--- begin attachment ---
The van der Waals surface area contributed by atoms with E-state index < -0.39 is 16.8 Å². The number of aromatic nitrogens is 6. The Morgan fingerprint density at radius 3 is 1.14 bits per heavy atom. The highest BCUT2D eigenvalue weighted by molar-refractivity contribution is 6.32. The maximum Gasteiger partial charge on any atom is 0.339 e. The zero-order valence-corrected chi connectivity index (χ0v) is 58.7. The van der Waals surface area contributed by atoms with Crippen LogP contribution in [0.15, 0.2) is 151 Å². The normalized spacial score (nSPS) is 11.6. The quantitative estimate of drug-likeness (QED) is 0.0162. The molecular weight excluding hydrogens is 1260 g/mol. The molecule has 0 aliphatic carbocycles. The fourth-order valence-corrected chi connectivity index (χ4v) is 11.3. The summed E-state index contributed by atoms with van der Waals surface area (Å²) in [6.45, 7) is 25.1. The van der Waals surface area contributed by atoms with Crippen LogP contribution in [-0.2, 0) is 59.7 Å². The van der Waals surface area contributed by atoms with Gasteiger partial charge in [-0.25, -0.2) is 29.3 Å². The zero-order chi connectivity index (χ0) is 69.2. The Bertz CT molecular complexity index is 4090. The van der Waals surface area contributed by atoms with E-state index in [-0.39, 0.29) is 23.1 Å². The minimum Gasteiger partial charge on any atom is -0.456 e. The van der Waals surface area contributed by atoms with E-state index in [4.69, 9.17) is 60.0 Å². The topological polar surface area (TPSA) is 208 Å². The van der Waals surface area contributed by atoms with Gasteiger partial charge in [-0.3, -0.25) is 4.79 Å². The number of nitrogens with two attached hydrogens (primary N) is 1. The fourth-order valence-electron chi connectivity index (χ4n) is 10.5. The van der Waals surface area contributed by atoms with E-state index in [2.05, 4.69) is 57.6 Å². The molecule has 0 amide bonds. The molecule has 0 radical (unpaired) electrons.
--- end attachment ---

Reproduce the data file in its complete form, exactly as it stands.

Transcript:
The van der Waals surface area contributed by atoms with E-state index < -0.39 is 16.8 Å². The number of aromatic nitrogens is 6. The Morgan fingerprint density at radius 3 is 1.14 bits per heavy atom. The highest BCUT2D eigenvalue weighted by molar-refractivity contribution is 6.32. The maximum Gasteiger partial charge on any atom is 0.339 e. The zero-order valence-corrected chi connectivity index (χ0v) is 58.7. The van der Waals surface area contributed by atoms with Crippen LogP contribution in [0.15, 0.2) is 151 Å². The normalized spacial score (nSPS) is 11.6. The quantitative estimate of drug-likeness (QED) is 0.0162. The molecular weight excluding hydrogens is 1260 g/mol. The molecule has 0 aliphatic carbocycles. The fourth-order valence-corrected chi connectivity index (χ4v) is 11.3. The summed E-state index contributed by atoms with van der Waals surface area (Å²) in [6.45, 7) is 25.1. The van der Waals surface area contributed by atoms with Crippen LogP contribution in [-0.2, 0) is 59.7 Å². The van der Waals surface area contributed by atoms with Gasteiger partial charge in [-0.25, -0.2) is 29.3 Å². The zero-order chi connectivity index (χ0) is 69.2. The Bertz CT molecular complexity index is 4090. The van der Waals surface area contributed by atoms with E-state index in [-0.39, 0.29) is 23.1 Å². The minimum Gasteiger partial charge on any atom is -0.456 e. The van der Waals surface area contributed by atoms with E-state index in [4.69, 9.17) is 60.0 Å². The topological polar surface area (TPSA) is 208 Å². The van der Waals surface area contributed by atoms with Gasteiger partial charge in [-0.3, -0.25) is 4.79 Å². The number of nitrogens with two attached hydrogens (primary N) is 1. The fourth-order valence-electron chi connectivity index (χ4n) is 10.5. The van der Waals surface area contributed by atoms with E-state index in [2.05, 4.69) is 57.6 Å². The molecule has 0 amide bonds. The molecule has 0 radical (unpaired) electrons.